CLICK HERE, for full text for the Canada/US Safe 3rd Country Agreement.
From the opening of the agreement
EMPHASIZING that the United States and Canada offer generous systems of refugee protection, recalling both countries’ traditions of assistance to refugees and displaced persons abroad, consistent with the principles of international solidarity that underpin the international refugee protection system, and committed to the notion that cooperation and burden-sharing with respect to refugee status claimants can be enhanced;
DESIRING to uphold asylum as an indispensable instrument of the international protection of refugees, and resolved to strengthen the integrity of that institution and the public support on which it depends;
NOTING that refugee status claimants may arrive at the Canadian or United States land border directly from the other Party, territory where they could have found effective protection;
CONVINCED, in keeping with advice from the United Nations High Commissioner for Refugees (UNHCR) and its Executive Committee, that agreements among states may enhance the international protection of refugees by promoting the orderly handling of asylum applications by the responsible party and the principle of burden-sharing;
AWARE that such sharing of responsibility must ensure in practice that persons in need of international protection are identified and that the possibility of indirect breaches of the fundamental principle of non-refoulement are avoided, and therefore determined to safeguard for each refugee status claimant eligible to pursue a refugee status claim who comes within their jurisdiction, access to a full and fair refugee status determination procedure as a means to guarantee that the protections of the Convention, the Protocol, and the Torture Convention are effectively afforded;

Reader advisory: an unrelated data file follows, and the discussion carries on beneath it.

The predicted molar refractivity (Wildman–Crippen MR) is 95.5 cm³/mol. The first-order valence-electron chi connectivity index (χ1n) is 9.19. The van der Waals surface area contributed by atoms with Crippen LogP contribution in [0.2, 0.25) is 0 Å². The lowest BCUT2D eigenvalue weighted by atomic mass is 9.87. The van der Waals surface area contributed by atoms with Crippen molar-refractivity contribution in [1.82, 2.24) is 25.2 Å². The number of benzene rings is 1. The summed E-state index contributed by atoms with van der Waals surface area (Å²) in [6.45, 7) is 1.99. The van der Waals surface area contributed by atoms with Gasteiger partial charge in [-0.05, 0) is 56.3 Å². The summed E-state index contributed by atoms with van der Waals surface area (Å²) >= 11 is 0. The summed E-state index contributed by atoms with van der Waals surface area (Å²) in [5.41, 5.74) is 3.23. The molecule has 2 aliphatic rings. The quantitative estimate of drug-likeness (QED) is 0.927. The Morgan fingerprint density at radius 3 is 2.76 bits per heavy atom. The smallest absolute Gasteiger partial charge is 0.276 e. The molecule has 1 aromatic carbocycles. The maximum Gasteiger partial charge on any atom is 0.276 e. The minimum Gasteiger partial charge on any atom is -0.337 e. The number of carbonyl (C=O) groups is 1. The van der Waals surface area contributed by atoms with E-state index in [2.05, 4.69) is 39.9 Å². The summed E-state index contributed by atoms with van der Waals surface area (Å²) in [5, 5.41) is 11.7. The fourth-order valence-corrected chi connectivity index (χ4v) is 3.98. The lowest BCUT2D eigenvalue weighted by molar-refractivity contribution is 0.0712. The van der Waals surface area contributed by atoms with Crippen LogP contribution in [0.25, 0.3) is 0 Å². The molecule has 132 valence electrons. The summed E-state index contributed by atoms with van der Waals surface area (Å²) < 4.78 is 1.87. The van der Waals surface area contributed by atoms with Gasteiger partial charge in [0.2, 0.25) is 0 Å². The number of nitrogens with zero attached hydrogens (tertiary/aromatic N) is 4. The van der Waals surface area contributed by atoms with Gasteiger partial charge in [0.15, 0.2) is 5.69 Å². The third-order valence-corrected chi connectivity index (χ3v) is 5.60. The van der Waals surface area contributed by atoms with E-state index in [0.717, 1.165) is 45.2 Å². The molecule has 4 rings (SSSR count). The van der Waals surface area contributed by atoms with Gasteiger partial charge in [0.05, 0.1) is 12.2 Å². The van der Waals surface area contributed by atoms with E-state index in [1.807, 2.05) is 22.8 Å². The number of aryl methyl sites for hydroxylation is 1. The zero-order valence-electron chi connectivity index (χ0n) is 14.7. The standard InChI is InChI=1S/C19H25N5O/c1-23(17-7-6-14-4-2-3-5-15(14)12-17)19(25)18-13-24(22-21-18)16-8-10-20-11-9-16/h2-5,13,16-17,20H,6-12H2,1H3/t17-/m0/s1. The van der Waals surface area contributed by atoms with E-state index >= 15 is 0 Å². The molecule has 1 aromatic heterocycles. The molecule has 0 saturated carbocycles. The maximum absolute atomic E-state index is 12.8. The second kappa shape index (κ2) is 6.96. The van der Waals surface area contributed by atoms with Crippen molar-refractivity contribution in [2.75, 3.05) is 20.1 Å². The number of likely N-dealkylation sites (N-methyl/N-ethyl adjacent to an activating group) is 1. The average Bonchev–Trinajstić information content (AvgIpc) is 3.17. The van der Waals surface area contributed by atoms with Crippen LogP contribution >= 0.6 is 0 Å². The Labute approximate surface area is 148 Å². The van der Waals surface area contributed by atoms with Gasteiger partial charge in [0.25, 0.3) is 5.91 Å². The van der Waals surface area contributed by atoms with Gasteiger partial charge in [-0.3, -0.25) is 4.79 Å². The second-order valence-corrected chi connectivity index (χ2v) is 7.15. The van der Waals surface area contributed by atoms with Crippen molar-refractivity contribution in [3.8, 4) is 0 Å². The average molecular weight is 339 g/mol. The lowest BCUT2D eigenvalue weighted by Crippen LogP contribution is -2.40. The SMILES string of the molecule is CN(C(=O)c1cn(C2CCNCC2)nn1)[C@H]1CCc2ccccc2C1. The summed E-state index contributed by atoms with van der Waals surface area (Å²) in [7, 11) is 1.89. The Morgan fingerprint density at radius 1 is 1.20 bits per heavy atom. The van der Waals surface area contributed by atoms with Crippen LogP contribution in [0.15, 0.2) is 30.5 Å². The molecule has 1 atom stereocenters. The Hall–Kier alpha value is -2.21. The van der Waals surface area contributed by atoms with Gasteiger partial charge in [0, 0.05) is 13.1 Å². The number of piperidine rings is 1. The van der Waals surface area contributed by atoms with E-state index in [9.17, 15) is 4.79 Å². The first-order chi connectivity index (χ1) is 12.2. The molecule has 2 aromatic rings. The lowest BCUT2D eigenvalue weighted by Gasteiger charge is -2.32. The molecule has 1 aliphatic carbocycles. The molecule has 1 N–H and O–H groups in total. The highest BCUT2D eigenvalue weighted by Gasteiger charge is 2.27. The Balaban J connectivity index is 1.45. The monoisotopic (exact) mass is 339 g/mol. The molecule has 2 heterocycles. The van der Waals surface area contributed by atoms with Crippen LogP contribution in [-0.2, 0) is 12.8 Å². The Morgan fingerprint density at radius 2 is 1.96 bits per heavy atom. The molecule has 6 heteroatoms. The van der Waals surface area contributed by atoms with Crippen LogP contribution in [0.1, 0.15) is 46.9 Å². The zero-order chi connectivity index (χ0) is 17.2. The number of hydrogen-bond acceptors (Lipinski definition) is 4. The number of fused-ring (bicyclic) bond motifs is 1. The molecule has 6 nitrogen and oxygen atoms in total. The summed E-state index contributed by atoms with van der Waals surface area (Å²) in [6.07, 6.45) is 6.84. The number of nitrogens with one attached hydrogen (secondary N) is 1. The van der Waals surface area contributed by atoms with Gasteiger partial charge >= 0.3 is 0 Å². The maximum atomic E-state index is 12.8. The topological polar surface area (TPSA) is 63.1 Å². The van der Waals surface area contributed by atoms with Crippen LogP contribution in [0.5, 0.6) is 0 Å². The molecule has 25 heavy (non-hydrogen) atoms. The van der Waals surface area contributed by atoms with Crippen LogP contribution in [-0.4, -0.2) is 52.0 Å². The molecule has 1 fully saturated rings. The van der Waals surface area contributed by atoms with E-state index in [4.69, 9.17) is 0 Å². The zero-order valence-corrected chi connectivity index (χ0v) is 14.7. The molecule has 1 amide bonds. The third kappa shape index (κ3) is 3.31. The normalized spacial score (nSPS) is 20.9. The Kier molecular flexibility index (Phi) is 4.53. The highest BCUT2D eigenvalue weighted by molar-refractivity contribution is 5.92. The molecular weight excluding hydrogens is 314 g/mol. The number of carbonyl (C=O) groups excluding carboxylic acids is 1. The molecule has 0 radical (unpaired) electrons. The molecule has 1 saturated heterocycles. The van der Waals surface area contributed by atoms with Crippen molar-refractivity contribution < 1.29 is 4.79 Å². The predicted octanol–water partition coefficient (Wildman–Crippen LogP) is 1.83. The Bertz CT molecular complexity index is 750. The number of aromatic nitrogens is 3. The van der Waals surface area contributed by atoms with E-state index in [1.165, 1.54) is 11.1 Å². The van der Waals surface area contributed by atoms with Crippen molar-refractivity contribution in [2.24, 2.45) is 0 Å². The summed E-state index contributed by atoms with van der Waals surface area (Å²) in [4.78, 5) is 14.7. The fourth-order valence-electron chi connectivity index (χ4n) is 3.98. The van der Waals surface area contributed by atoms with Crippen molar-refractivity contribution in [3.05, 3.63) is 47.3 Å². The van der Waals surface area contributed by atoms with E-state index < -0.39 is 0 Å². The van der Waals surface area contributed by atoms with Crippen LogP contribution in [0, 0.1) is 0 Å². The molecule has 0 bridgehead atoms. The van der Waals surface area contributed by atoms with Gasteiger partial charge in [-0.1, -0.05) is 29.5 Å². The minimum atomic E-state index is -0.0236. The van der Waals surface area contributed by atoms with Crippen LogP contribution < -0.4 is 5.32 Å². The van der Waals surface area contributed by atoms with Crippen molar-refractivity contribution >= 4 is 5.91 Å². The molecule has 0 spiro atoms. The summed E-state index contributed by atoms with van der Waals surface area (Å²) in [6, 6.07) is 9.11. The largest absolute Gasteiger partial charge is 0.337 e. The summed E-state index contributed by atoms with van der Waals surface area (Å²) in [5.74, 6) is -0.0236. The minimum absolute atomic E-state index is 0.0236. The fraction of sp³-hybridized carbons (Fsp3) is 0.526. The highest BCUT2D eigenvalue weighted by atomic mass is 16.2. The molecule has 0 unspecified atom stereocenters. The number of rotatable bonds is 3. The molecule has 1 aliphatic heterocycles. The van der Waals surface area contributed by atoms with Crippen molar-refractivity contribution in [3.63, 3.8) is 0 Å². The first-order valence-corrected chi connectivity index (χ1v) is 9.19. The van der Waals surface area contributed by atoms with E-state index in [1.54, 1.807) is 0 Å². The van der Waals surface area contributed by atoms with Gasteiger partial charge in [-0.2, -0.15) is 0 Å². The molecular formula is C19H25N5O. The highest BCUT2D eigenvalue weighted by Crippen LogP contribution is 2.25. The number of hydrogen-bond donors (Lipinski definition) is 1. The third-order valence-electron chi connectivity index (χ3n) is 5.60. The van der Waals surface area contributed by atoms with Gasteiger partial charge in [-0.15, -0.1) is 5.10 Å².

The wording is pretty clear here. Canada and the United States view each other as safe countries. If you land in one country, you “should” not be able to hop to the other and claim refugee status.
It is of interest to read in particular, articles 4, 5, 6
Subject to paragraphs 2 and 3, the Party of the country of last presence shall examine, in accordance with its refugee status determination system, the refugee status claim of any person who arrives at a land border port of entry on or after the effective date of this Agreement and makes a refugee status claim.
Responsibility for determining the refugee status claim of any person referred to in paragraph 1 shall rest with the Party of the receiving country, and not the Party of the country of last presence, where the receiving Party determines that the person:
-Has in the territory of the receiving Party at least one family member who has had a refugee status claim granted or has been granted lawful status, other than as a visitor, in the receiving Party’s territory; or
-Has in the territory of the receiving Party at least one family member who is at least 18 years of age and is not ineligible to pursue a refugee status claim in the receiving Party’s refugee status determination system and has such a claim pending; or